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On Your Marks....

Have you had a look inside your ring? Or on the back of your pendant?

Depending on how good your eyes are, you may be able to see the Hallmark!

When a modern piece of jewellery is created (unless they fall under the minimum weight threshold, like ear-rings may do), it will have been to an Assay Office to make sure that the metal meets the quality and quantity of precious metal that it should contain.

The chart below lets you know what numbers to look out for. These numbers are essentially how many parts of precious metal there are in a total of 1000 parts. For example, the "750" you find in 18ct gold means that for every 1000 parts, 750 parts are gold (the remaining 250 parts are what are added to give it a hardness, or a change of colour). This is referred to as the Fineness Mark, and would help you identify what material it is (Gold, Platinum, Palladium or Silver).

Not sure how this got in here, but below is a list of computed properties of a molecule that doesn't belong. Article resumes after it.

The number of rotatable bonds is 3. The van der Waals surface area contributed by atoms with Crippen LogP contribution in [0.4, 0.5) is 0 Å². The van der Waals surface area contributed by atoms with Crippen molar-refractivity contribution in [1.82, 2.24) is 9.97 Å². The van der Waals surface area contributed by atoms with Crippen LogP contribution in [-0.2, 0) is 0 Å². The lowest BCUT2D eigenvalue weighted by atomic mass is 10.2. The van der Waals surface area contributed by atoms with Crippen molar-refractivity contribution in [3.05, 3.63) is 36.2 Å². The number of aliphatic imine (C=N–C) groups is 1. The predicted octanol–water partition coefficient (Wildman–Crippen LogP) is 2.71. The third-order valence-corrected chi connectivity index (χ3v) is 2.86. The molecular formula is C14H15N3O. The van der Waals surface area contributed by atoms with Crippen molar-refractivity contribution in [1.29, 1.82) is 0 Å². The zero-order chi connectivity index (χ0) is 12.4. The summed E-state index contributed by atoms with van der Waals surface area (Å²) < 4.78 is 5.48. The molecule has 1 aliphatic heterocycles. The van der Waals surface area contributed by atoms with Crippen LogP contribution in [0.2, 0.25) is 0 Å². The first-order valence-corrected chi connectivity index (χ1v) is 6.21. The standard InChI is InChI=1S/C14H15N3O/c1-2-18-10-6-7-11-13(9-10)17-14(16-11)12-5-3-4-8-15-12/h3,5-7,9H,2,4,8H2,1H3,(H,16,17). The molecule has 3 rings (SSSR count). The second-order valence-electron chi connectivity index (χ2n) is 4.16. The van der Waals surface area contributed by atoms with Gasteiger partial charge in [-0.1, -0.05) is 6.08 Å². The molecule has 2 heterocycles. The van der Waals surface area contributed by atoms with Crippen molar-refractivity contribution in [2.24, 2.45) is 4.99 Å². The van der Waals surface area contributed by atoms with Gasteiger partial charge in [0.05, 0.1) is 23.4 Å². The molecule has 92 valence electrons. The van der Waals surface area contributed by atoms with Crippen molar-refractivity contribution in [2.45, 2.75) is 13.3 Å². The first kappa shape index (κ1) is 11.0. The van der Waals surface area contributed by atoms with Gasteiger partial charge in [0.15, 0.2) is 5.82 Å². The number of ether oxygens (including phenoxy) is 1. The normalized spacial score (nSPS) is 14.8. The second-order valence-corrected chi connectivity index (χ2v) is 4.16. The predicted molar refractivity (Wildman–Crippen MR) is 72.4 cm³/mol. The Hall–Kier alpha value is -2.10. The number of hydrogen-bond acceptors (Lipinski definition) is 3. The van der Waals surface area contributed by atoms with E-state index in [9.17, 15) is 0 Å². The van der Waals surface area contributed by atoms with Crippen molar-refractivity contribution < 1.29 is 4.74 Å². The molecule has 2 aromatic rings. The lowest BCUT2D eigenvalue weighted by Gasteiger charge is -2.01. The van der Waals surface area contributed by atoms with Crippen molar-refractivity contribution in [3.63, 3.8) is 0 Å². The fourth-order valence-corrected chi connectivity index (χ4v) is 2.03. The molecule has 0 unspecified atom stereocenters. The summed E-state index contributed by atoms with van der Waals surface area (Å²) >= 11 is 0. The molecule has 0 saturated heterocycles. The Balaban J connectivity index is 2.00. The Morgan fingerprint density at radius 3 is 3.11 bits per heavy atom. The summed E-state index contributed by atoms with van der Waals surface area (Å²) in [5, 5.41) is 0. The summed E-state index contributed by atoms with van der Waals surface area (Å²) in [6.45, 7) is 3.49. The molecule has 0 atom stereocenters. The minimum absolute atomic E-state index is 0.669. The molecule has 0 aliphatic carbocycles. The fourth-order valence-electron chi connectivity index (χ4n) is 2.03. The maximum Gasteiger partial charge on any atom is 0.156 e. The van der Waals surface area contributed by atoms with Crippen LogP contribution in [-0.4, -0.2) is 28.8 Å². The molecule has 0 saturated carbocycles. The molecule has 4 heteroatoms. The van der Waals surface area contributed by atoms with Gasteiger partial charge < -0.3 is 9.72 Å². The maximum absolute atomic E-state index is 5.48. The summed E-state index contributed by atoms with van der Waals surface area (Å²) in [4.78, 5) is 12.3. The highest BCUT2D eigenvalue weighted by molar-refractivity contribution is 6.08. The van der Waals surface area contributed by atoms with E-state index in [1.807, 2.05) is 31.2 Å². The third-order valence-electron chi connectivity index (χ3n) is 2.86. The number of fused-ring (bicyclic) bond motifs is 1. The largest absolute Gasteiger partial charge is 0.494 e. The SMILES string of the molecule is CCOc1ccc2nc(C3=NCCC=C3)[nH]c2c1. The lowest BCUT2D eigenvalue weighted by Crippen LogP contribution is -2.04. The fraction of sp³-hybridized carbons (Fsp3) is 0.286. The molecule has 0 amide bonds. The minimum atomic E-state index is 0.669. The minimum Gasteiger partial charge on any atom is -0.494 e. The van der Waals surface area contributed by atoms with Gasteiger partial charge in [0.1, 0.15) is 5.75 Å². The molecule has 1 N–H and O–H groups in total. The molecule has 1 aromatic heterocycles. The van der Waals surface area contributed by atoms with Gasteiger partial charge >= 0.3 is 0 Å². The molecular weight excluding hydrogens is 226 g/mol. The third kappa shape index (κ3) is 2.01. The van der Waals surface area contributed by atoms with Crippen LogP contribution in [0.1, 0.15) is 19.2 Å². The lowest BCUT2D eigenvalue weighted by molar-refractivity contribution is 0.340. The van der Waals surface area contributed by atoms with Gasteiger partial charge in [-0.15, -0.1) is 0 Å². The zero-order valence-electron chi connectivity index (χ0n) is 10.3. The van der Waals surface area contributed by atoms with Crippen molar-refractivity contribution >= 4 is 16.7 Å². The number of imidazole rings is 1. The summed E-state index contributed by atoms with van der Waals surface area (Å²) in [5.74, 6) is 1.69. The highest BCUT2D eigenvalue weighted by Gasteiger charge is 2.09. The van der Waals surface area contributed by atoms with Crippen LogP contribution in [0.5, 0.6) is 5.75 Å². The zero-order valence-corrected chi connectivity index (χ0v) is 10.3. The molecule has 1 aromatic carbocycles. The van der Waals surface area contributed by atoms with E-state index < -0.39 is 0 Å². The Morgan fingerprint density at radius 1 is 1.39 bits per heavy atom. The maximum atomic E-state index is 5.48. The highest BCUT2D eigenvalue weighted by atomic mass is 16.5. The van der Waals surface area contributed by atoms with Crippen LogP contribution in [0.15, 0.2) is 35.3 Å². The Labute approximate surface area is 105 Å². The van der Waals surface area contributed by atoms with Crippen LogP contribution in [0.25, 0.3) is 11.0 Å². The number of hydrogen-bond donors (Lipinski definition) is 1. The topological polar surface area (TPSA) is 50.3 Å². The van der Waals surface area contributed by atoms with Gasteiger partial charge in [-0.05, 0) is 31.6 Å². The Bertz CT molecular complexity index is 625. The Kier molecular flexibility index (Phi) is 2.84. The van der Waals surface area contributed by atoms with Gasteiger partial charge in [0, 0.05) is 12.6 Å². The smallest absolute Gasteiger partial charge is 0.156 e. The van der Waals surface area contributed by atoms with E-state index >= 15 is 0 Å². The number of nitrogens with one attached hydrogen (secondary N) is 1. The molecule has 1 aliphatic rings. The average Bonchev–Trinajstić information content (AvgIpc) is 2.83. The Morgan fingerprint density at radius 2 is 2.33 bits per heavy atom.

But a Hallmark can also give more information - There is the Sponsor's Mark, a collection of letters which identify who has made or arranged for the the item to be hallmarked. Our mark is "IER", but you may also find "MI'A" in some of your older pieces.

The Assay Office Mark lets you know where the Hallmark was carried out. As a Yorkshire Jeweller, our mark is registered with the Yorkshire Assay Office in Sheffield, who use a Yorkshire Rose for their mark, but it is also common to see the marks for Birmingham and London.

The Date Letter is currently an optional mark, but is very useful when applied, letting you know the year that the item was hallmarked (particularly interesting when looking at family heirlooms!).

The Hallmarking Act 1973 in the UK is what safeguards the quality of jewellery for sale in this way, other countries around the world do not take such measures (indeed there are additional marks reserved for identifying jewellery which has been imported). We are proud to say that we are fully compliant in such an important and interesting piece of legislature. If you have any questions about a Hallmark in your jewellery, come in and ask!

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